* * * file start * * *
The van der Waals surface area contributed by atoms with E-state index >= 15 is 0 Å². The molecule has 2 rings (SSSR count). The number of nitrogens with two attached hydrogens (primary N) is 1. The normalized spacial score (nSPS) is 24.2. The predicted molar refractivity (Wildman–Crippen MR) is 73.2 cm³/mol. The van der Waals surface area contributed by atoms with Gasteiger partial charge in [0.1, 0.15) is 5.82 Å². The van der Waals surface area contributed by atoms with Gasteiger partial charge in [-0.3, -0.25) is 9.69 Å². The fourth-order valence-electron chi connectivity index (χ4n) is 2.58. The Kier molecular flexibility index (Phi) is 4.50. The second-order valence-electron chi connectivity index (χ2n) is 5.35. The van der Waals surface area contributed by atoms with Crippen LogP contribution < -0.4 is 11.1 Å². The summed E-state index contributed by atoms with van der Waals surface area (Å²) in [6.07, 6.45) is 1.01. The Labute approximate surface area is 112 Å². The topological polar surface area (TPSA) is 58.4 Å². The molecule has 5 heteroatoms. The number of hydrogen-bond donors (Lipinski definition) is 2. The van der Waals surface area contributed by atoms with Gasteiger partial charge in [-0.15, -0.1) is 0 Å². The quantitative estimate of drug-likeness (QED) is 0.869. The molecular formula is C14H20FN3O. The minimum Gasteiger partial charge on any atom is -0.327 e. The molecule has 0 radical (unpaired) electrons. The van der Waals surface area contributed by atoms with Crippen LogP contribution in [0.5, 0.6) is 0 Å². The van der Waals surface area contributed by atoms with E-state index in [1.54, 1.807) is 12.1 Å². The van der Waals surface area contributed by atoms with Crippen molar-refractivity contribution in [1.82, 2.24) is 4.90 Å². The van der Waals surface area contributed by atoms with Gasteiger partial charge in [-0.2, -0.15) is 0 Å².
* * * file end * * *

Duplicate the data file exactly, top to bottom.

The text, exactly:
The van der Waals surface area contributed by atoms with E-state index >= 15 is 0 Å². The molecule has 2 rings (SSSR count). The number of nitrogens with two attached hydrogens (primary N) is 1. The normalized spacial score (nSPS) is 24.2. The predicted molar refractivity (Wildman–Crippen MR) is 73.2 cm³/mol. The van der Waals surface area contributed by atoms with Gasteiger partial charge in [0.1, 0.15) is 5.82 Å². The van der Waals surface area contributed by atoms with Gasteiger partial charge in [-0.3, -0.25) is 9.69 Å². The fourth-order valence-electron chi connectivity index (χ4n) is 2.58. The Kier molecular flexibility index (Phi) is 4.50. The second-order valence-electron chi connectivity index (χ2n) is 5.35. The van der Waals surface area contributed by atoms with Crippen LogP contribution < -0.4 is 11.1 Å². The summed E-state index contributed by atoms with van der Waals surface area (Å²) in [6.07, 6.45) is 1.01. The Labute approximate surface area is 112 Å². The topological polar surface area (TPSA) is 58.4 Å². The molecule has 5 heteroatoms. The number of hydrogen-bond donors (Lipinski definition) is 2. The van der Waals surface area contributed by atoms with Gasteiger partial charge in [-0.15, -0.1) is 0 Å². The quantitative estimate of drug-likeness (QED) is 0.869. The molecular formula is C14H20FN3O. The minimum Gasteiger partial charge on any atom is -0.327 e. The molecule has 0 radical (unpaired) electrons. The van der Waals surface area contributed by atoms with Crippen LogP contribution in [0.5, 0.6) is 0 Å². The van der Waals surface area contributed by atoms with E-state index in [1.54, 1.807) is 12.1 Å². The van der Waals surface area contributed by atoms with Crippen molar-refractivity contribution in [1.82, 2.24) is 4.90 Å². The van der Waals surface area contributed by atoms with Gasteiger partial charge in [-0.2, -0.15) is 0 Å².